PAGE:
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4 Ways to Better Living Through Organization

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4 Ways to Better Living Through Organization

Getting organized is tough. I should know after two years of moving around in grad school. A lot of the time, I would get home from class at around eight or nine o’clock at night. Not having eaten anything since lunch, I usually elected to just toss my things (notebooks for class, papers to be graded, and handouts from talks that I’d been to) all over my living room and call it a day.

I’m sure many of you are in similar situations. Sure, getting organized is nice and your parents always made you clean your room, but who has time for that now? Well here’s the truth: you don’t have enough time to get organized because you aren’t organized!

Health and Organization

As it seems to be with everything that’s difficult, living an organized lifestyle can improve your health. Psychologists are saying that being organized can have a ton of health benefits. Basically, it’s like this: organizing your life creates less stress and a less-stressed mind is a healthy mind. When we organize, we reduce stress by identifying the areas of our lives that are out of balance, we increase our productivity, and we gain more control over our lives, rather than just feeling like we’re along for the ride.

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If that’s not enough, there’s some evidence that just getting organized itself has therapeutic qualities.

That’s the why, but, as they say, knowing is only half the battle. Here are some great tips on how to get organized.

1. Organize Responsibly

Although not quite an organization tip in its own right, this is still hugely important. Too often, it’s tempting to just throw every loose item in the trash and call it a day. Do not do this! Your junk can still do some good for someone else. If you’re not quite sure what to do with your clutter, here’s a great guide on how to declutter and do good.

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Not only does decluttering responsibly help others, it also helps you. By dividing up your organization projects into specific domains (e.g. today’s an old clothing day, today’s a recyclable paper day…) you can start to manage your workload like an organizing pro!

2. Plan a Major Offensive on Your Clutter

While you’re no General Eisenhower and your home is likely not a beach in France, you can still benefit from planning a major attack. If you’re like me, then your clutter isn’t likely to budge without a serious decluttering effort. One great way to do this is to join in on the annual spring cleaning fun, but really any time that you can sit down, seriously evaluate what needs to be done, make a plan to get organized, and execute it is great. And just like the Allied powers, you don’t have to do all of that at once.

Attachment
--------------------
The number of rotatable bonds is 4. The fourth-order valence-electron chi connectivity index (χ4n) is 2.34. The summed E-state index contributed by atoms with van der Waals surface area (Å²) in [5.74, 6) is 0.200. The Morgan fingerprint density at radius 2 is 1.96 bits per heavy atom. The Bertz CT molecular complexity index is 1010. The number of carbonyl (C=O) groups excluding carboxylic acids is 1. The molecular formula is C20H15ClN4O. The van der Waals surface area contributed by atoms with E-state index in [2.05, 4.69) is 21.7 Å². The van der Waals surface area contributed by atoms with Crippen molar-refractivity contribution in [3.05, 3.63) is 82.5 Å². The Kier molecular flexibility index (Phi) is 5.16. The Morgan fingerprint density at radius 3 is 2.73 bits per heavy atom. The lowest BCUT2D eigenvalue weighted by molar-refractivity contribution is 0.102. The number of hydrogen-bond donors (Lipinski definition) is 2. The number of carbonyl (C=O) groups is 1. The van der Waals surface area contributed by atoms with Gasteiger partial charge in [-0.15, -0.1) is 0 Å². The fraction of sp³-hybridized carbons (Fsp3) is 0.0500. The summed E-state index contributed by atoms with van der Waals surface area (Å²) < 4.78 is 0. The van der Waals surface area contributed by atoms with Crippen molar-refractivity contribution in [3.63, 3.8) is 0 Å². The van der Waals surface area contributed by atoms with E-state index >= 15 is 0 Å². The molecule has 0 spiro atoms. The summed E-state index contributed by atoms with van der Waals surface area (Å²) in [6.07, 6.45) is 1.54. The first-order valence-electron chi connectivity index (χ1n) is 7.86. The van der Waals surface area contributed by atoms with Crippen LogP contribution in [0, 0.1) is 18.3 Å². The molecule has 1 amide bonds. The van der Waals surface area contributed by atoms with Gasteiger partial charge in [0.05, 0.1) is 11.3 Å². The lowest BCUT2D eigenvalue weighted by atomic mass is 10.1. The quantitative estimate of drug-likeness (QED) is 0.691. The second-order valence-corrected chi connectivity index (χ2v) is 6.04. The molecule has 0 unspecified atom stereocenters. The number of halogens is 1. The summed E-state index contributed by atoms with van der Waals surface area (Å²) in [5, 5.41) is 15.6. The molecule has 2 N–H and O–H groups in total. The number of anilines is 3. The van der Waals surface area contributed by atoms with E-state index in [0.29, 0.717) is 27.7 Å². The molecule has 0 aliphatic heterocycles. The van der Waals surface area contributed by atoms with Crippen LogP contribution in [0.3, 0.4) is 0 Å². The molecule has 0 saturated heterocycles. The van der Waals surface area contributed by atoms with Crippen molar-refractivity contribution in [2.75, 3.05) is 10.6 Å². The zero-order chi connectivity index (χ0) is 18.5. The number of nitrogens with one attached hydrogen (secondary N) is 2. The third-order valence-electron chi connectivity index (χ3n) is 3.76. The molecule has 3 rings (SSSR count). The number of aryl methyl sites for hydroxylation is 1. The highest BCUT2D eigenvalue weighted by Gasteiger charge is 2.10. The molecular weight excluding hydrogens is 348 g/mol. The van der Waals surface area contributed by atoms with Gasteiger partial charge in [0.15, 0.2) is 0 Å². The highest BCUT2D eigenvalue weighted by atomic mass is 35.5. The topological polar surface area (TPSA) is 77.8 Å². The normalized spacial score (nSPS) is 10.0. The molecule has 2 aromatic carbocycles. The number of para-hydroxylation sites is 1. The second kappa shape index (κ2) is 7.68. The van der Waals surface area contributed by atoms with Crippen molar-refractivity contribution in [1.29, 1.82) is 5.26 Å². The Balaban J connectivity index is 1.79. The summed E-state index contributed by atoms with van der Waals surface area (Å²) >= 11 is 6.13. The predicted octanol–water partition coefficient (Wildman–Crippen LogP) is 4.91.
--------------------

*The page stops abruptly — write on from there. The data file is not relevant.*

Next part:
3. Develop Tools to Stay Organized

Take comfort if you’re totally disorganized — it might not be entirely your fault. After all, it’s difficult to keep things straight when they naturally want to spread out into a completely mess. In order to get organized and really stay organized, you need infrastructure in place to support your endeavor.

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Don’t worry, though. This isn’t as complicated as it sounds. Something as simple as a set of bins can set you straight. If you want to feel like a pro, try investing in a set of small lockers. Set a particular task or domain to a region of lockers and then get more specific for individual ones. For example, I teach music lessons and that involves me going back and forth between a lot of sheet music. I could set up a locker for early student method books, one for Classical era pieces, for Romantic sonatas, and so on. If you’re poor like me, then don’t worry. You can get old lockers at a discount if you’re thrifty.

4. Get Rid of Big Items

We’ve all got them — heavy pieces of junk that we can’t seem to get rid of. For some of us, it’s an old fridge that stopped working last summer, a collection of old televisions from the ‘90s, or a cheap department store dresser that has since turned into a heap of particle board plans. For my parents, it was a second washer and dryer set that just sort of… existed in the laundry room for about a decade.

Whatever’s holding you down, don’t be afraid to get some help to get it taken care of. Not every decluttering project is one that you have to tackle all by yourself.

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These are some of my tips for following the science and getting healthy through organization. Let me know how your decluttering projects go!

Featured photo credit: freestock.org via unsplash.com

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